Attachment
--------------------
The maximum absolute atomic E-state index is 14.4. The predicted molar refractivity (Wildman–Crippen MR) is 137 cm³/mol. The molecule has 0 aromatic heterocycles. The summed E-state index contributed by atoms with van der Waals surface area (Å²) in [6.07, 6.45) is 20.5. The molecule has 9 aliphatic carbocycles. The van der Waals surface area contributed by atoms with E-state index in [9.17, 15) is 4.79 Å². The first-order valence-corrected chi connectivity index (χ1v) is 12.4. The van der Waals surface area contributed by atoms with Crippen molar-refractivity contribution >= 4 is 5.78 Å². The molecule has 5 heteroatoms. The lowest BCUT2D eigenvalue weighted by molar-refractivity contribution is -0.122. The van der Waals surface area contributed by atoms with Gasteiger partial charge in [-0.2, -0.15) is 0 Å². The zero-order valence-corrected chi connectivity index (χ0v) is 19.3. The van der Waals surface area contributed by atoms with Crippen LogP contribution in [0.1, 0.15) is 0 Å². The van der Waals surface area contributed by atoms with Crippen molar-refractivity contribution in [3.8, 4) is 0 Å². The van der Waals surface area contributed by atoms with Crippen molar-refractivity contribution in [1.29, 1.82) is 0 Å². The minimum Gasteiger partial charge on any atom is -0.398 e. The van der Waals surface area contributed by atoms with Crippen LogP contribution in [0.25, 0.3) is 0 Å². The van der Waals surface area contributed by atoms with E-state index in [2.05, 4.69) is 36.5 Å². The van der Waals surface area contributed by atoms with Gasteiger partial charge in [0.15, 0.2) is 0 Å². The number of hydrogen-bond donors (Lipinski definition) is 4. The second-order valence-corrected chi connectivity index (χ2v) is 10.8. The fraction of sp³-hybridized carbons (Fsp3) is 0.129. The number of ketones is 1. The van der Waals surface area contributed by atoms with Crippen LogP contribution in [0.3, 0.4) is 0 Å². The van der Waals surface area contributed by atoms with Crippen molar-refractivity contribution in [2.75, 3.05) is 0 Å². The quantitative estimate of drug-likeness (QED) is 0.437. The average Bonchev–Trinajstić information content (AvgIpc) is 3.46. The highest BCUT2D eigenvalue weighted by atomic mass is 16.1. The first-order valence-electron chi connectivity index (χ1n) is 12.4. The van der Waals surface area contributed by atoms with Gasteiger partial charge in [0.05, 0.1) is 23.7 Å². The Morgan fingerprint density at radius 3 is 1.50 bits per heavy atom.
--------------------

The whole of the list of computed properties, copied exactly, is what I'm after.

The maximum absolute atomic E-state index is 14.4. The predicted molar refractivity (Wildman–Crippen MR) is 137 cm³/mol. The molecule has 0 aromatic heterocycles. The summed E-state index contributed by atoms with van der Waals surface area (Å²) in [6.07, 6.45) is 20.5. The molecule has 9 aliphatic carbocycles. The van der Waals surface area contributed by atoms with E-state index in [9.17, 15) is 4.79 Å². The first-order valence-corrected chi connectivity index (χ1v) is 12.4. The van der Waals surface area contributed by atoms with Crippen molar-refractivity contribution >= 4 is 5.78 Å². The molecule has 5 heteroatoms. The lowest BCUT2D eigenvalue weighted by molar-refractivity contribution is -0.122. The van der Waals surface area contributed by atoms with Gasteiger partial charge in [-0.2, -0.15) is 0 Å². The zero-order valence-corrected chi connectivity index (χ0v) is 19.3. The van der Waals surface area contributed by atoms with Crippen LogP contribution in [0.1, 0.15) is 0 Å². The van der Waals surface area contributed by atoms with Crippen molar-refractivity contribution in [3.8, 4) is 0 Å². The van der Waals surface area contributed by atoms with Crippen molar-refractivity contribution in [1.29, 1.82) is 0 Å². The minimum Gasteiger partial charge on any atom is -0.398 e. The van der Waals surface area contributed by atoms with Crippen LogP contribution in [0.25, 0.3) is 0 Å². The van der Waals surface area contributed by atoms with E-state index in [2.05, 4.69) is 36.5 Å². The van der Waals surface area contributed by atoms with Gasteiger partial charge in [0.15, 0.2) is 0 Å². The number of hydrogen-bond donors (Lipinski definition) is 4. The second-order valence-corrected chi connectivity index (χ2v) is 10.8. The fraction of sp³-hybridized carbons (Fsp3) is 0.129. The number of ketones is 1. The van der Waals surface area contributed by atoms with Crippen LogP contribution in [0.3, 0.4) is 0 Å². The van der Waals surface area contributed by atoms with Crippen molar-refractivity contribution in [2.75, 3.05) is 0 Å². The quantitative estimate of drug-likeness (QED) is 0.437. The average Bonchev–Trinajstić information content (AvgIpc) is 3.46. The highest BCUT2D eigenvalue weighted by atomic mass is 16.1. The first-order valence-electron chi connectivity index (χ1n) is 12.4. The van der Waals surface area contributed by atoms with Gasteiger partial charge in [0.05, 0.1) is 23.7 Å². The Morgan fingerprint density at radius 3 is 1.50 bits per heavy atom.